Sturdy Backbone

Sweden aggressively pitches for Gripen-E sales in India

Dilip Kumar Mekala

Jan WiderstormThirty years from now, Gripen fighter jet would still be the backbone of Swedish Air Force, but F-16 can’t claim such a thing for the US Air Force – this is the argument the Swedish delegation has made in its pitch for the Gripen sales in India. Undeterred by the offers from American competitors, the Swedish government and Gripen’s manufacturer, Saab, are extremely confident about their offer. While participating in a seminar organised by Federation of Indian Chambers of Commerce and Industry (FICCI) on Indo-Sweden defence and aerospace partnerships, the Swedish delegation has reiterated their offer to make Gripen the backbone of Indian Air Force (IAF) until 2050.

However, this would mean hanging around patiently in the Indian market for a significant period of time with the Gripen campaign, as chances of immediate procurement is very bleak. With the announcement of Rafale from France, the wait just got even longer. “We know that air force in India is busy with some other procurements,” said Jan Widerstorm, country head, Saab India during an interaction with FORCE. But Saab along with the Swedish government is making sure there is constant dialogue with the Indian government on the Gripen programme. “We are very optimistic and we are waiting for process to start,” he emphasised.

Recently, the US manufacturer Lockheed Martin made an offer on F-16 aircraft to the IAF which includes the plan to shift the entire production line of the F-16 from Texas, USA to India. If selected, this would make India the only manufacturer of the F-16 aircraft for worldwide customers.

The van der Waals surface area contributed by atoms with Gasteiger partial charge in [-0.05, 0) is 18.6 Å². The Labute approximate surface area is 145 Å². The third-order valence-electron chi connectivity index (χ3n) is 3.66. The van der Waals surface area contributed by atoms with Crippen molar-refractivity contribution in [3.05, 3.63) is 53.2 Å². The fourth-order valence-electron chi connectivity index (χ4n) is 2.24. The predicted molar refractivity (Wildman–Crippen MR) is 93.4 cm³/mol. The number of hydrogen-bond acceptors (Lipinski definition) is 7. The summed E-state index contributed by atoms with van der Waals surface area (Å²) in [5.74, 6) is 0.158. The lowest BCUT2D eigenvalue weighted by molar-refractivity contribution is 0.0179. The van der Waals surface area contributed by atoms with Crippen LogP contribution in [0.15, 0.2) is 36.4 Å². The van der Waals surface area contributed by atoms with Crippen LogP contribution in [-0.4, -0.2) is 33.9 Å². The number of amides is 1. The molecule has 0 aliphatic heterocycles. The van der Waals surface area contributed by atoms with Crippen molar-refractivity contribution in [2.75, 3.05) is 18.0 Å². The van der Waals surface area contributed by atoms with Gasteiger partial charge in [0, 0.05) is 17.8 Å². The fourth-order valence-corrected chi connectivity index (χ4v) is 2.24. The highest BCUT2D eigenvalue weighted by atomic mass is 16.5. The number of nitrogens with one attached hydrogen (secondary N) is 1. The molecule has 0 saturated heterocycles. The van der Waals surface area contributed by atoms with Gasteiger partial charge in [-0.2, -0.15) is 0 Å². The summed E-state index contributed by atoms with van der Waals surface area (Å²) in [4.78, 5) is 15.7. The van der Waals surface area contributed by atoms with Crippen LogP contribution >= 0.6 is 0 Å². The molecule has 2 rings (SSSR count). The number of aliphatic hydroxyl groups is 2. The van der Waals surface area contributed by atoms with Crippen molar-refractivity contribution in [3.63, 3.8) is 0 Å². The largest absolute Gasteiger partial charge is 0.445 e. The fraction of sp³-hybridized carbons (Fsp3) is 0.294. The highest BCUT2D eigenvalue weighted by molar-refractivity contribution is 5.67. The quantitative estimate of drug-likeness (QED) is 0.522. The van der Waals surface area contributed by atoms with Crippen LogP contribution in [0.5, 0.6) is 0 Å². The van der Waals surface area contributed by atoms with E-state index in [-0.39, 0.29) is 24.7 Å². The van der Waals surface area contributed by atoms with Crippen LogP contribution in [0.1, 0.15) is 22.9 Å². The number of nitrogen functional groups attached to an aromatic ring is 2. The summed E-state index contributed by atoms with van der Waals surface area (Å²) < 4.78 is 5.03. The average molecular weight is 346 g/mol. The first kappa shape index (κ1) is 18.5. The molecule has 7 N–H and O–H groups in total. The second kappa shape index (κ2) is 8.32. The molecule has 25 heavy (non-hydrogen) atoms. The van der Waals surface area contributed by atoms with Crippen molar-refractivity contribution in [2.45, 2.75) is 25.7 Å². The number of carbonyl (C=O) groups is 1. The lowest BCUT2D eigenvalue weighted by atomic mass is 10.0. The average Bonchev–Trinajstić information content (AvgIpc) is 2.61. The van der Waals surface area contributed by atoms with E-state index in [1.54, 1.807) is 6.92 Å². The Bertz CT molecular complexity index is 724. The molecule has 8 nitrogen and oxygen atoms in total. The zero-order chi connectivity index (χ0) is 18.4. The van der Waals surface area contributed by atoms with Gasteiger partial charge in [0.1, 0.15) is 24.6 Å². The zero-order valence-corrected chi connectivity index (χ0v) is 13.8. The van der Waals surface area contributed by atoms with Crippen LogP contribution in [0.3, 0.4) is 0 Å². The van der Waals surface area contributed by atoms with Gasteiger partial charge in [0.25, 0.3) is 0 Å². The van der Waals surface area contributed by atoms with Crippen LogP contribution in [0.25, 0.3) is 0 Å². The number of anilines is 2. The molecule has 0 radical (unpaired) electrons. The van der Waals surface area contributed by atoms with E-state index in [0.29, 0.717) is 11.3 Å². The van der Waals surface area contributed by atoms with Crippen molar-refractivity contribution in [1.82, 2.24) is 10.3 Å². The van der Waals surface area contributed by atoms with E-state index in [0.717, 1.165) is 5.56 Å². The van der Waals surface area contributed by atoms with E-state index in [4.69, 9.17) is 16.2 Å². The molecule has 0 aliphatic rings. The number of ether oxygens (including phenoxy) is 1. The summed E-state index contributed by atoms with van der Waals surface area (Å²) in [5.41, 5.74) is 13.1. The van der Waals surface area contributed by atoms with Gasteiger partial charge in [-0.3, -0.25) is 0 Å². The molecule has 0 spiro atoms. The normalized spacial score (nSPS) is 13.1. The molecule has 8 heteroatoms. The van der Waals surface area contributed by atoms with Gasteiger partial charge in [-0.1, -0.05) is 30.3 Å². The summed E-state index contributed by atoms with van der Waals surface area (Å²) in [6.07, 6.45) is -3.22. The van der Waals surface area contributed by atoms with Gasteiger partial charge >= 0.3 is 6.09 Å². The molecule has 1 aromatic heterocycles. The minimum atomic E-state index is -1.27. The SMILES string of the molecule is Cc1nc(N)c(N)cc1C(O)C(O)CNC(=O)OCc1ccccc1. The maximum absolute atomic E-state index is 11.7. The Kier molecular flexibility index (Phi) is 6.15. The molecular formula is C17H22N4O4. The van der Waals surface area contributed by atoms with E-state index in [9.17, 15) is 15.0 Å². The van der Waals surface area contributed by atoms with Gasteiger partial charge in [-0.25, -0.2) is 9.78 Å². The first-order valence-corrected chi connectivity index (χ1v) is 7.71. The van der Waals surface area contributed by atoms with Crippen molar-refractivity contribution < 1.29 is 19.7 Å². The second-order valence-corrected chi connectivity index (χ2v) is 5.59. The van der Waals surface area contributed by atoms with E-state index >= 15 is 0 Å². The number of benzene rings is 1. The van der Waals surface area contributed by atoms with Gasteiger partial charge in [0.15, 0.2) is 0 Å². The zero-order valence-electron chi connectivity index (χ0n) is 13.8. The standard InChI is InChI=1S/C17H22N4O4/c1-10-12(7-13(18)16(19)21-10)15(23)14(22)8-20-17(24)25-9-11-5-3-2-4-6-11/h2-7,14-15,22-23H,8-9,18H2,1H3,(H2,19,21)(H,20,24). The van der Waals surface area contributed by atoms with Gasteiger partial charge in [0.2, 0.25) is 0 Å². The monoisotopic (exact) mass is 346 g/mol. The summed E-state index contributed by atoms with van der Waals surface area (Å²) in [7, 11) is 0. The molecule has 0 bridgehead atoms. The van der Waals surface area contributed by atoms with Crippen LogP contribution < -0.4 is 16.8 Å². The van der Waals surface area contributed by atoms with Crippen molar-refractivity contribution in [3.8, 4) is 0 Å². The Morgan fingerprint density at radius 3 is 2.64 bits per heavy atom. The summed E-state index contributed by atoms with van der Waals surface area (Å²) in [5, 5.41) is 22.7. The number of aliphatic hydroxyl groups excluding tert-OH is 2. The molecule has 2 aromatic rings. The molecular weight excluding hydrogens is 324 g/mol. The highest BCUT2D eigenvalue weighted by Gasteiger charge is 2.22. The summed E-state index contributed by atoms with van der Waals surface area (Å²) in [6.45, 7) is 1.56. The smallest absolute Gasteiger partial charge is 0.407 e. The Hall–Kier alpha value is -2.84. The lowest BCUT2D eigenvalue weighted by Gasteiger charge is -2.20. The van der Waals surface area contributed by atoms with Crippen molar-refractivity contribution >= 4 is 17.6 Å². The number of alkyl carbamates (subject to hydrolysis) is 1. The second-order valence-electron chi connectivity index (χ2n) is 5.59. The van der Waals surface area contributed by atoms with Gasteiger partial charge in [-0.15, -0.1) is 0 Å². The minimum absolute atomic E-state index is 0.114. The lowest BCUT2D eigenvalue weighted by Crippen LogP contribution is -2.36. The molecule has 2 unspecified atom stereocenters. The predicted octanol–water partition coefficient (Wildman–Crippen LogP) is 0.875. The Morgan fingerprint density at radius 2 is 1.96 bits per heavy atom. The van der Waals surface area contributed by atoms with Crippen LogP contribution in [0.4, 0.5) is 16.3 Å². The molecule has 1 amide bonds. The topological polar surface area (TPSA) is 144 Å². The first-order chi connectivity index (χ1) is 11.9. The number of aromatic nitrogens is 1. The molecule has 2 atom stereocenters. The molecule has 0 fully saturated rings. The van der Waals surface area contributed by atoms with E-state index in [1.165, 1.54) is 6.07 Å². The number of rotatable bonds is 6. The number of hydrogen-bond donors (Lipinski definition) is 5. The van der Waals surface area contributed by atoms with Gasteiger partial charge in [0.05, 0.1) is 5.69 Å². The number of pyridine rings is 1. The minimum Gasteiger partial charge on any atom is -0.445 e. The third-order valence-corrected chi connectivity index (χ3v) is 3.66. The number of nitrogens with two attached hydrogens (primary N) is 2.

When asked how Saab views this offer from Lockheed Martin, Widerstorm chose not to comment specifically on the American offer. However, he added, “We are offering an aircraft that will be there and still be cutting edge in 2050. Gripen-E is going to be the backbone of a number of different countries like Sweden, Brazil and others; and we do hope that India will be one of them”.

“We are offering to setup the full-fledged aerospace capability here. India will be the hub of tomorrow’s technology which is Gripen-E,” explained Widerstorm. However, there are no specific timelines that Saab is currently working on.

Gripen-E fighter jet
Gripen-E fighter jet

Beyond Gripen, Saab is also heavily invested in the Indian programmes for air defence systems like VSHORAD and SRSAM. “We do believe again that we have offers that are cutting edge and are compliant with ‘Make in India’,” he said. Apart from the programmes related to air defence, Saab is also interested in selling its Electronic Warfare (EW) equipment in India. “India is an extremely important customer to us for the EW equipment and we are continuously building our presence in India. For instance, we are now in partnership with Tata Power SED and are setting up a production line here in India”. The production line with Tata Power SED will focus specifically on the laser warning systems for EW suites, and the components produced in the country will also be exported to other Saab customers worldwide.

Another focus area for Sweden is in the area of undersea technologies. Saab is offering full family of undersea equipment based on AUV-62 platform which can be used for wide range of operations including training, SAR, mine countermeasures and offensive operations. “This (AUV-62) is definitely on offer for the Indian Navy. We are still waiting for formal RFI for this programme,” said Widerstorm.